I Have Forgotten Your Name
About the Book
When this novel was first published in Rivera’s native Dominican Republic, readers were shocked. Expecting a light-hearted romp through Caribbean sunlight and music, they were stunned by the multilayered complexity and poetic power of the novel.
A coming-of-age story of two young girls—or is it is two sides of the same girl?—caught between the onslaught of U.S. consumer culture and the evolving Marxist ideologies of the Cuban revolution, the story reflects the loss of any sense of identity as the girls move toward adulthood. While one voice recounts and reflects upon the story of her close relationship with a more adventurous friend in an effort to understand that friend, the other voice tells the story of how the experiences recounted by the first voice feel to her from inside. Despite their shared existence, the two have vastly different realities. "All skin and bones at age 15 . . . Anorexia nervosa . . . but overall you look pretty happy," states the first voice as she looks at old photographs. Despite their closeness, she is unable to see that the death of the other’s father has left her unable to "shake free of the icy current that had left death buried in my chest." In their attempts to define who they are and how they will live their lives, they look for role models in writers and musicians, including Emily Dickinson, Lezama Lima, Alejandra Pizarnik, Carole King, Charlie Parker, Julio Cortazar and Rainier Maria Rilke, but as loss piles upon loss—loss of cultural identity, loss of lovers, loss of dreams, loss of a child—the women move ever closer to the realization that "the worst solitude is the one that is shared."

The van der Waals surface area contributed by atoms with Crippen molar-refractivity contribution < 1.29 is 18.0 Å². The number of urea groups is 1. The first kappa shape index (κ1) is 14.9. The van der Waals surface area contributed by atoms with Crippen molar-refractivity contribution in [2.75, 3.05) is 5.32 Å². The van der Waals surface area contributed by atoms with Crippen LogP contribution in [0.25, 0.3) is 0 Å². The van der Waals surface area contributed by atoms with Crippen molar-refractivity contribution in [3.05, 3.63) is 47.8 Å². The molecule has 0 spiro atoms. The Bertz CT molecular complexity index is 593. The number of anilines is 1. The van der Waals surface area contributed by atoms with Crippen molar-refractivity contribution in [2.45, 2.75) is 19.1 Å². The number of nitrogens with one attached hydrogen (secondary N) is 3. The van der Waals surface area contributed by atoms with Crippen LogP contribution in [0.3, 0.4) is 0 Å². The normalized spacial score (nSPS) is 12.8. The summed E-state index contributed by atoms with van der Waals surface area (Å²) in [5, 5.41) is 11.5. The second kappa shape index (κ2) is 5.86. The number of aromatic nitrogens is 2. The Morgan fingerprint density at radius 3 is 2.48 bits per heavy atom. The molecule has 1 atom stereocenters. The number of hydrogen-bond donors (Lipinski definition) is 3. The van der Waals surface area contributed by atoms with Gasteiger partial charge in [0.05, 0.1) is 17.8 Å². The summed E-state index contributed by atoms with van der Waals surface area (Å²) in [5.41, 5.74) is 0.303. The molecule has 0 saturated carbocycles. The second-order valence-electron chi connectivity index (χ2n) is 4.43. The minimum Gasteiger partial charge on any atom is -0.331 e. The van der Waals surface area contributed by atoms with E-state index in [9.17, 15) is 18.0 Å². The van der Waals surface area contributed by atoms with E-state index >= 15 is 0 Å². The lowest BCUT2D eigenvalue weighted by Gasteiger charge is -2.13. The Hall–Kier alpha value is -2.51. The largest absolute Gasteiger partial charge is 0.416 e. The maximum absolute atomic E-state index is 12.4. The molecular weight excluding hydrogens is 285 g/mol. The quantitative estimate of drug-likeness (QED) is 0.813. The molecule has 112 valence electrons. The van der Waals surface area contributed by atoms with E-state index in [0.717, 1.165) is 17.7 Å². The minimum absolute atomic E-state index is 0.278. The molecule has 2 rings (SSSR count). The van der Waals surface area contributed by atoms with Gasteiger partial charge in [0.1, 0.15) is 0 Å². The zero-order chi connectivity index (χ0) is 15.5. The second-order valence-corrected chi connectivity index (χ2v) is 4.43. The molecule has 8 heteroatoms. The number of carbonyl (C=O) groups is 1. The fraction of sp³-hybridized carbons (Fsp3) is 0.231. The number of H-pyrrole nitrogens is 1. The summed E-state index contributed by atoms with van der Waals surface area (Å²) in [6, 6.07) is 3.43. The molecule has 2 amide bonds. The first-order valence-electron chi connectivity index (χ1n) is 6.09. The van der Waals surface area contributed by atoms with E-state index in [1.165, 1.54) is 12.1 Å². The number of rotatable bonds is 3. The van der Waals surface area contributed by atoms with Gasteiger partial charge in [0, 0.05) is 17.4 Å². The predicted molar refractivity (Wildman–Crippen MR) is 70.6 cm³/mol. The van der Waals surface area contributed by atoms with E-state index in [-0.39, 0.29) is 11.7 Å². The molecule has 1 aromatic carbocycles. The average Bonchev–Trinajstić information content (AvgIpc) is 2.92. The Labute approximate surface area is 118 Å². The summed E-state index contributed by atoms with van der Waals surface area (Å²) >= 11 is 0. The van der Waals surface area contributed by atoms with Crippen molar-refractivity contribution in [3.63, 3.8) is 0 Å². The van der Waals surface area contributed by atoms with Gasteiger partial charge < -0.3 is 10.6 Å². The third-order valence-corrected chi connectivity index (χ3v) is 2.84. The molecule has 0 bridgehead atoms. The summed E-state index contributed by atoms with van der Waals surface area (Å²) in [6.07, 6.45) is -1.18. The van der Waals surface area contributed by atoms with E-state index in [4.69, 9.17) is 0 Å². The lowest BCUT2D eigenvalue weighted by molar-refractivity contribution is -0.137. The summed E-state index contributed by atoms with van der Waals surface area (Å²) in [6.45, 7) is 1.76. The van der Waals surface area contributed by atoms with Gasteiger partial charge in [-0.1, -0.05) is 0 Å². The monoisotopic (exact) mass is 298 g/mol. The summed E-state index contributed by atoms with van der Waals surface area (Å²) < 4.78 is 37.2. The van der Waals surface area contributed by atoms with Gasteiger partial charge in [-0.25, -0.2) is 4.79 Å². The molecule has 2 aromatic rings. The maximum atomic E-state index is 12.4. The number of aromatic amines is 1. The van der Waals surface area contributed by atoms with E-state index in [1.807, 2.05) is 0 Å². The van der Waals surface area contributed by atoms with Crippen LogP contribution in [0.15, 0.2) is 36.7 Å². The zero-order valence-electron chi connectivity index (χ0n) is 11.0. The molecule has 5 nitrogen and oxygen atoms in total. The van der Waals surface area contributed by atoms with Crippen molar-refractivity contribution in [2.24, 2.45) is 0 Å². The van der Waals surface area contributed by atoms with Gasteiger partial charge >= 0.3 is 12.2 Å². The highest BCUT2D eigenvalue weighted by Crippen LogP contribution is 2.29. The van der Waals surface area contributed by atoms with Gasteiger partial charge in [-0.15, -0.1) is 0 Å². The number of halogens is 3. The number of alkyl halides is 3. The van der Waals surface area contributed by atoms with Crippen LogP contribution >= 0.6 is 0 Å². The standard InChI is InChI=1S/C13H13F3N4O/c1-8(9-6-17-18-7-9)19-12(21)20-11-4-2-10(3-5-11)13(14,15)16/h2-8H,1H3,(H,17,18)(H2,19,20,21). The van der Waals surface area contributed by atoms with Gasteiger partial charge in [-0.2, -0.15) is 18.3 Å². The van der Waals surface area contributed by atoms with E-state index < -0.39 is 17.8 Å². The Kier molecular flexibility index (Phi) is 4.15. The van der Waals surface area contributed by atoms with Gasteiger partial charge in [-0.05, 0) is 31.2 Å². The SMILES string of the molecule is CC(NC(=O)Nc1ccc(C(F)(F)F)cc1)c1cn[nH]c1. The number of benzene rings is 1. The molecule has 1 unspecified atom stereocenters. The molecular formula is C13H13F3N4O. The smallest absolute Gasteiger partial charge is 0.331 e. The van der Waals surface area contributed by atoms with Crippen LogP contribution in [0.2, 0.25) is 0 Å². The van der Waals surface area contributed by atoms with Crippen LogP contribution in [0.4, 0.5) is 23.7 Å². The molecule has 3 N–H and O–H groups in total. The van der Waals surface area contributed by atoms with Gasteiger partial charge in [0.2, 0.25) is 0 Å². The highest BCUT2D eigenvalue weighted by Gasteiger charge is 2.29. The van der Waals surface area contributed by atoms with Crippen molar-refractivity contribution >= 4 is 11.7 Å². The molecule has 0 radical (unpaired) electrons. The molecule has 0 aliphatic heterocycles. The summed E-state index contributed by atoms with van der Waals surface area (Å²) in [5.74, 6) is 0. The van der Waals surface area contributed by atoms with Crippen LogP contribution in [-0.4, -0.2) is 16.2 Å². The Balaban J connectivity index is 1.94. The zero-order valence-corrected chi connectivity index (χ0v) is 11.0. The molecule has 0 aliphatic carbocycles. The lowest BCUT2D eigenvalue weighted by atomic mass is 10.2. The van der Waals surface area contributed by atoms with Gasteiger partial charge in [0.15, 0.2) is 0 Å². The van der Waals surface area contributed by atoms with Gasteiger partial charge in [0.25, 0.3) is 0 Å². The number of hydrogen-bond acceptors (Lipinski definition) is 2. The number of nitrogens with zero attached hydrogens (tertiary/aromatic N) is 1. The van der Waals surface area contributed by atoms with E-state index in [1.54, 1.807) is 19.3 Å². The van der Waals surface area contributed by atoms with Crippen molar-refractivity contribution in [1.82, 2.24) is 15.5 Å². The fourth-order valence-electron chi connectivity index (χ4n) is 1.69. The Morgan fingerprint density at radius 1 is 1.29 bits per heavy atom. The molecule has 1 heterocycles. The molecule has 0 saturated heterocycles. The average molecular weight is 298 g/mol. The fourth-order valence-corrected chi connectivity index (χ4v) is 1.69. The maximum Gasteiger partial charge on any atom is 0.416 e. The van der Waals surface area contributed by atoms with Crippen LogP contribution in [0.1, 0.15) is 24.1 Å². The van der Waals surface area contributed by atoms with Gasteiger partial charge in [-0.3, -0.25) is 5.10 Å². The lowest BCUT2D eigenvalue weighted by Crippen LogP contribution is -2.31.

Martha Rivera, born in 1960 in the Dominican Republic, has published three volumes of poetry in addition to this novel.